Although we have a relatively easy space I found the design process stressful. The one downside to an Ikea kitchen is that although they have a very large selection of cabinetry – inevitably they are limited in cabinet sizes. So it’s a bit of a puzzle working out which cabinets should go where. In the beginning I did debate hiring a designer to help design the layout. I have read that many designers can offer select services – such as helping design layouts – which may make it an economical opportunity for a homeowner. (For example, Carol Reed offers this service) In the end Aubrey and I worked it out – I’m pretty creative, and Aubrey is great with numbers/measurements.  I can break our designing process into three important steps/stages.

  • Researching Ikea Kitchen Pictures: I spent a few hours going through Carol Reed’s blog, soaking in some of her designer tips of working with Ikea kitchens. I also googled a lot of “Ikea Kitchens” and tried to really spot what I did, and also what I didn’t like of Ikea Kitchens.
  • Ikea Kitchen Designers: We took advantage of the staff at Ikea in the Kitchen Department. They were great. With our measurements in hand, they helped get set started using their kitchen design tool. That initial meeting with a kitchen designer set us off on the right foot. You still have to do the design yourself, but the kitchen staff will helped start us off with their design program.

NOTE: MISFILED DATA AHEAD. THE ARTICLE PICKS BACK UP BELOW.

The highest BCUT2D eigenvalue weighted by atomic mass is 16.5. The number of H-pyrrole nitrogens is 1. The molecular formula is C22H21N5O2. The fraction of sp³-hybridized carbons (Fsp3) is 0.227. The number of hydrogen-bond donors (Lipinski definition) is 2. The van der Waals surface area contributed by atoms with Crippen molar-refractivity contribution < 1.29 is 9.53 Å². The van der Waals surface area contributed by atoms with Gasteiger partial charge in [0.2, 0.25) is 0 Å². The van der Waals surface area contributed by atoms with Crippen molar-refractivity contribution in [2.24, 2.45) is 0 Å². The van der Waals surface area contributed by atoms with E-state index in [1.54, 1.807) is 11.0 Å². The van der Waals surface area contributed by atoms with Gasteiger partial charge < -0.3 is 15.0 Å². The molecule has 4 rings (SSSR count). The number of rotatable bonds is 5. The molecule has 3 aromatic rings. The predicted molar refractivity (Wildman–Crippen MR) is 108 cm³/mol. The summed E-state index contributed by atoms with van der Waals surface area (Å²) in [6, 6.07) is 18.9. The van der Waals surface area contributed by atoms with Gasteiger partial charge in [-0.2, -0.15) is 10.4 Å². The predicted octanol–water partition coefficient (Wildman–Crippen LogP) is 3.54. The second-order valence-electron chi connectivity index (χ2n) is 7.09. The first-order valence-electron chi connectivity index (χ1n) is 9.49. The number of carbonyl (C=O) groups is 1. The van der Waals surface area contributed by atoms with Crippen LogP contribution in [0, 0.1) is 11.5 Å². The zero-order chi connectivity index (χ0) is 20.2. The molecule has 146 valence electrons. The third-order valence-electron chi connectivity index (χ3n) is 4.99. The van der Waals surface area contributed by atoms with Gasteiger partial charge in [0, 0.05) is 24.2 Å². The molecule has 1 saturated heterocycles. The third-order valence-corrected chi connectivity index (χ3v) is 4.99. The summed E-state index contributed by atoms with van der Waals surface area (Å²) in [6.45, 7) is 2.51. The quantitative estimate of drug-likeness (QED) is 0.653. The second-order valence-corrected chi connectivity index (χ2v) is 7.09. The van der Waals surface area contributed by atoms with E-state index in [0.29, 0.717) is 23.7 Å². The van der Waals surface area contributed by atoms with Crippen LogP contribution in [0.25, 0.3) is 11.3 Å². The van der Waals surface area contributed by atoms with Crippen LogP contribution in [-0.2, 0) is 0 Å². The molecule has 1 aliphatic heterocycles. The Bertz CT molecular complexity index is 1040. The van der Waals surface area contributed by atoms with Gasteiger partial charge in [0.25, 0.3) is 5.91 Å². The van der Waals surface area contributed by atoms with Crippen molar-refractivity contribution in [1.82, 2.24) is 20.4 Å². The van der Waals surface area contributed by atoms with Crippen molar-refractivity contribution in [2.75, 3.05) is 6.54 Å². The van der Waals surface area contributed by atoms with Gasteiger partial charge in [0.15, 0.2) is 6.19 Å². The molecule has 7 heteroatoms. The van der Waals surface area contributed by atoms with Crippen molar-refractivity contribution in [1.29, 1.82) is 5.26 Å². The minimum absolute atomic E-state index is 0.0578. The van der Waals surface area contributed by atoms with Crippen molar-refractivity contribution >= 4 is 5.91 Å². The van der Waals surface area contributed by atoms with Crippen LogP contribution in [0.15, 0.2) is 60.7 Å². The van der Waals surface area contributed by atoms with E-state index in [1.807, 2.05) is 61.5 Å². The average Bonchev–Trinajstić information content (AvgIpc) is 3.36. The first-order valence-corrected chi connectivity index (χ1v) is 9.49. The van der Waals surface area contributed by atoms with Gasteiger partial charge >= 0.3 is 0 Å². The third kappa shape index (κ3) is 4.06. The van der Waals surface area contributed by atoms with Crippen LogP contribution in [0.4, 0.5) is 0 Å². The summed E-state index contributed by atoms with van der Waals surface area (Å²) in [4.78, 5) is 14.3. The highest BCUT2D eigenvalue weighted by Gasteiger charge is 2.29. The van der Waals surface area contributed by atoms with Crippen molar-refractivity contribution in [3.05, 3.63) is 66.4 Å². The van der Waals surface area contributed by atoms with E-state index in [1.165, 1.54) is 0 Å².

• Ikea Online Kitchen Design Tool: The last step for us was tweaking the design that we did in Step #2, at home. When you go home, you can tweak the design using their online design tool. I found the online tool confusing and frustrating so Aubrey ended up taking over and handling it. (Guess which one of us has more patience in the relationship)

TIP: Be creative and think outside the box. You can hide some empty spaces with “Filler Panels”. One great example is shown below. I wanted to connect the “Eat in Kitchen” with the Kitchen we brought the counter further into the eat in area. The space for cabinetry in the kitchen area allows for normal depth cabinets. But the eat in kitchen is an extension, and the wall is actually further set into the room. We couldn’t maintain the same base cabinet size along the run. So to maintain a straight line of base cabinets into the eat in area, we had to fake it a little. We added in less deep base cabinets into the eat in area. We added in a brace for counter top, and knew that “cover panel” would hide the wasted space behind – and in the end, seamlessly blend in.

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There are more tips on the design process below in section D.

#3 | Buying & Ordering Your Ikea Kitchen Cabinets

Here are some tips on ordering your Ikea Kitchen.

  • DO ask for help from the Ikea Kitchen Staff.